By HOWARD BERGER
TORONTO (Feb. 20) – If it were up to others, Maple Leafs general manager Brian Burke would pull the trigger on a significant deal before the NHL trade deadline to:
a) Transform his slumping team into an instant Stanley Cup contender;
b) Sustain a pattern and reputation of high-level activity involving prominent players;
c) Provide all-day Internet worms a trace of social interaction.
And, not necessarily in that order.
Mercifully for grounded followers of the Blue and White (they can be found, you just have to look hard), Burke will be influenced by none of the aforementioned. It isn’t difficult to discern what the Leafs need to augment a fairly talented roster and maintain a reasonable hope of qualifying for the playoffs: goaltending insurance; a big body in the middle and – most significantly – improved ruggedness along the boards.
Offering the sort of mega-package that might induce Scott Howson to unload Rick Nash isn’t the way to go… even if it tends to letters b and c above.
Filling two of the three requirements in smaller transactions – those that enable Burke to retain prospects – would be a fine accomplishment for the Leafs’ GM. To the credit of Burke and his scouting staff, the club has a cadre of young players it may be able to rely on in the not-too-distant future. Preserving and building upon that element to either deploy in the NHL, or to help close a deal at a time when landing a Rick Nash might truly make a difference, is far-more practical than creating false hope right now.
BRIAN BURKE, WORKING THE PHONES AT ROGERS ARENA FRIDAY AFTERNOON.
As I wrote from Vancouver on the weekend, this is the best Leaf team of the post-lockout era. But, that isn’t saying much. Though Burke has a tendency to excite the club’s frantic following with his unbridled confidence and candor, he didn’t step off the boat yesterday. Or the day before. He can see, along with others devoid of rose-colored specs, that the Leafs are very much a work-in-progress; not a team capable of being nudged over the top by a costly acquisition.
He is also savvy enough to know that rival GMs may sense vulnerability if the Leafs continue to struggle in the days leading up to the Feb. 27 deadline.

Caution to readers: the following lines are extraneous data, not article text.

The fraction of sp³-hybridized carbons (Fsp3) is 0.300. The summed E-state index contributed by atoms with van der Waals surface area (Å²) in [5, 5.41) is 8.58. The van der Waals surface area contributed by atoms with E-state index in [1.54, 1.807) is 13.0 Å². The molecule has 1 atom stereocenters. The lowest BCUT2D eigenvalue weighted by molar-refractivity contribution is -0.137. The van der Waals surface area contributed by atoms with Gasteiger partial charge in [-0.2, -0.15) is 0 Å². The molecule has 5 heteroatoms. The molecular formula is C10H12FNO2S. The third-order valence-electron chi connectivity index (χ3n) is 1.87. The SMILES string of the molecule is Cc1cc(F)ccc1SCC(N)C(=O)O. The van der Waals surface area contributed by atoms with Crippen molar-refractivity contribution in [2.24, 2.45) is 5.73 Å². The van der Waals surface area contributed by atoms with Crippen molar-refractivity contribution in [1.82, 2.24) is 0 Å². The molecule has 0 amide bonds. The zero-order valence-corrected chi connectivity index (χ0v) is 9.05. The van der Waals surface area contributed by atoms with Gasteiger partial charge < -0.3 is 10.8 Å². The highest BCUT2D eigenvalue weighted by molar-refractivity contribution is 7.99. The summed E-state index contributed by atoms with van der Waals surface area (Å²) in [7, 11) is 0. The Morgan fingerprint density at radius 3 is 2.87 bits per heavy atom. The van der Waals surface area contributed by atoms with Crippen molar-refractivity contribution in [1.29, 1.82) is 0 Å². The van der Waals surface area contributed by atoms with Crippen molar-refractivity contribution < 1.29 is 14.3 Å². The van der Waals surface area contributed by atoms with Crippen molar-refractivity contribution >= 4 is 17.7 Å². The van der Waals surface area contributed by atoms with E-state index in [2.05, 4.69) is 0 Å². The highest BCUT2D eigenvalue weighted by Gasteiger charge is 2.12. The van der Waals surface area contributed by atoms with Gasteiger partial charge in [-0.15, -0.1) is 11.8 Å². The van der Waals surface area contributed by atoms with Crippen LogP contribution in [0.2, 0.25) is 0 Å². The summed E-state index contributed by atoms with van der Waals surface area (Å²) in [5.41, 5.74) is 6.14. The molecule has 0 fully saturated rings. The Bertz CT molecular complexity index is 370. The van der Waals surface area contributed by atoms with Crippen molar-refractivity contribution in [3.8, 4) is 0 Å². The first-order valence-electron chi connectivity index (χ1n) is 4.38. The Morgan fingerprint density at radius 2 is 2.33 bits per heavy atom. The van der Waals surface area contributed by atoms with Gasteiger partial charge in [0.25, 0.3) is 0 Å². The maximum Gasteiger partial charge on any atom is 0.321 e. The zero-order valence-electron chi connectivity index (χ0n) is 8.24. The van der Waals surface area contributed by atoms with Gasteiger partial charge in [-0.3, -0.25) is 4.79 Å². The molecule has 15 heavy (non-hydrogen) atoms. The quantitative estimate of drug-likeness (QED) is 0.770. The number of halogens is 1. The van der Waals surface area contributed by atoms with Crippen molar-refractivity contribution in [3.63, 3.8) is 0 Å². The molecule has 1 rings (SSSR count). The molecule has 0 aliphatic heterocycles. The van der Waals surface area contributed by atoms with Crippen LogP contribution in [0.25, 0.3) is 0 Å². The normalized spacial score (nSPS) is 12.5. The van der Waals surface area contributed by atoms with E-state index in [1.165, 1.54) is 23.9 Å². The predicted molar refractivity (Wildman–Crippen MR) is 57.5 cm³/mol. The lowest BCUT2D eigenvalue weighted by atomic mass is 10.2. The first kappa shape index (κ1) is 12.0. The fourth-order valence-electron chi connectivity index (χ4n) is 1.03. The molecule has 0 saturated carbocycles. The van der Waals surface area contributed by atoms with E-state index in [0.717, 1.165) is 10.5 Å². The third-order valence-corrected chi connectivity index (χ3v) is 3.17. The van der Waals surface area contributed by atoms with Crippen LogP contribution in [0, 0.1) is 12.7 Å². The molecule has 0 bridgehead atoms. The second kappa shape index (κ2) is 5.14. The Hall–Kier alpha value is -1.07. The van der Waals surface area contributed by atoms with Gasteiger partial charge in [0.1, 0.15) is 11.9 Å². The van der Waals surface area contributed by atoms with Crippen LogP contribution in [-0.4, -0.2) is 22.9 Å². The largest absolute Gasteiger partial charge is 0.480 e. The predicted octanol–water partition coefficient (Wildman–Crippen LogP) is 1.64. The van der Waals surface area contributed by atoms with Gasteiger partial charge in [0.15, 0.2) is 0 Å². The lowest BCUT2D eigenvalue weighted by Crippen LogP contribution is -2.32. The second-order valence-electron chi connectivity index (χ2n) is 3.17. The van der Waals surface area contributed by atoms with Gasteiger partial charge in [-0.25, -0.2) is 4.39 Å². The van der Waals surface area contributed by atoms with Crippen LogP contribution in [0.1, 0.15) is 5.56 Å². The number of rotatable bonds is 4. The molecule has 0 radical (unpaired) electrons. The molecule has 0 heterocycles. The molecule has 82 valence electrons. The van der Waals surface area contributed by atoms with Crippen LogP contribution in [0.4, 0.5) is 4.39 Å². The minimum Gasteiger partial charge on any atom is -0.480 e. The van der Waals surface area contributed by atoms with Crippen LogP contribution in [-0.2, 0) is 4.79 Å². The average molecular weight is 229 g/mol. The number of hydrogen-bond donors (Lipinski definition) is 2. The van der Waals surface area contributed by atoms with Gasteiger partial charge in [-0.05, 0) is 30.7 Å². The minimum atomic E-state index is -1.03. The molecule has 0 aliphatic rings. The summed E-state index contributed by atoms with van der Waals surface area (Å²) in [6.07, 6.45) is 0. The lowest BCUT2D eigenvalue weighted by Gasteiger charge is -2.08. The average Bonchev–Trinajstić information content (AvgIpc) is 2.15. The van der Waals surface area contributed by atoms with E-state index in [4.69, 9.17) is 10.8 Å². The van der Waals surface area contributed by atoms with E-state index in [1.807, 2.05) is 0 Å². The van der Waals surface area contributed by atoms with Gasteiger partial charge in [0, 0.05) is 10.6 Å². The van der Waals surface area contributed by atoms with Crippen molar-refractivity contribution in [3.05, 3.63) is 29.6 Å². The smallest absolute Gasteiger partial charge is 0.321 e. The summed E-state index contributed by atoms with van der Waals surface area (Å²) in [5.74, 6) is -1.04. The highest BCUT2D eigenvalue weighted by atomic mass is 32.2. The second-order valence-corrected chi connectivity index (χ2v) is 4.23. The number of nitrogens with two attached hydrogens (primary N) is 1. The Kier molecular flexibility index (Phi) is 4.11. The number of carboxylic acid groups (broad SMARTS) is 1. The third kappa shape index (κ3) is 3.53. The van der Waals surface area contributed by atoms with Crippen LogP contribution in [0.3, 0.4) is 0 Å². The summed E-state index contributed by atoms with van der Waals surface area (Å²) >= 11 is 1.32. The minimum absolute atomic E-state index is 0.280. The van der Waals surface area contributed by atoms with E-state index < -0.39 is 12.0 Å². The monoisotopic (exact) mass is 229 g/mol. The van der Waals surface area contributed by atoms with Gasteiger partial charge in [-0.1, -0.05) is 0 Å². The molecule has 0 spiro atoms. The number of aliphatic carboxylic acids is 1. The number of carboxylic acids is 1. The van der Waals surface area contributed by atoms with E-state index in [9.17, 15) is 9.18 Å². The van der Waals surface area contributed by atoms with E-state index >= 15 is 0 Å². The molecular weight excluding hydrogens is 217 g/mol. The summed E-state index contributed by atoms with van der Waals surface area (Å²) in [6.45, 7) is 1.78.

Of course, that doesn’t rule out a dice-throw. Burke has performed a high-wire act through much of his managerial career and has never been shy to play with the big boys. He is assuredly capable, though, of deciphering between a flashy gimmick and a legitimate, closing transaction, such as the one he executed on behalf of the Anaheim Ducks by obtaining Chris Pronger in 2006, leading to a Stanley Cup title the following spring.
Leaf fans dream of Burke repeating that scenario here. And, it may very well happen.
But not before a lame defensive club lacking in size and trench-toughness is upgraded.
Upon landing here in Toronto on Sunday after a four-hour flight from Vancouver, we taxied for 10 minutes at night to Terminal One. Along the way, I activated the “fireworks” function of my Nikon Coolpix camera – that which holds open the shutter for roughly two seconds, allowing light to be artfully distorted. In each of the first four images below, you’ll be able to make out the red sign atop the Pearson Airport Sheraton… and the letters that spell the hotel name. The distortion was caused by the Airbus-321 bumping along the tarmac, or by my hand moving slightly up and down. The figures that resemble heart-beats on an electrocardiogram are all single lights – either embedded in the tarmac; shining down from the top of large poles; from the front or back of service vehicles (cars and trucks); warning lights atop the airport buildings, or from other planes on the ground. The effect is quite remarkable.
Again, look for the word “Sheraton”:
THE ABOVE IMAGE IS FROM A SINGLE ROW OF LIGHTS ATOP AN AIRPORT HANGAR.
YOU CAN MAKE OUT THE INTERIOR-GREEN HUMP OF THE MAIN AIRPORT TERMINAL AT PEARSON (ABOVE). THE UNDULATING RED STREAK ACROSS THE BOTTOM IS A SINGLE RED LIGHT IN THE TARMAC, ACTING AS A DIRECTIONAL BARRIER AT NIGHT. ANOTHER IMAGE OF THE TERMINAL APPEARS AT LEFT OF THE PHOTO BELOW.
AN AIR CANADA AIRBUS-320 PARKED AT TERMINAL ONE (ABOVE AND BELOW), ITS TAIL AND WING LIGHTS EFFECTED BY THE CAMERA’S FUNCTION.
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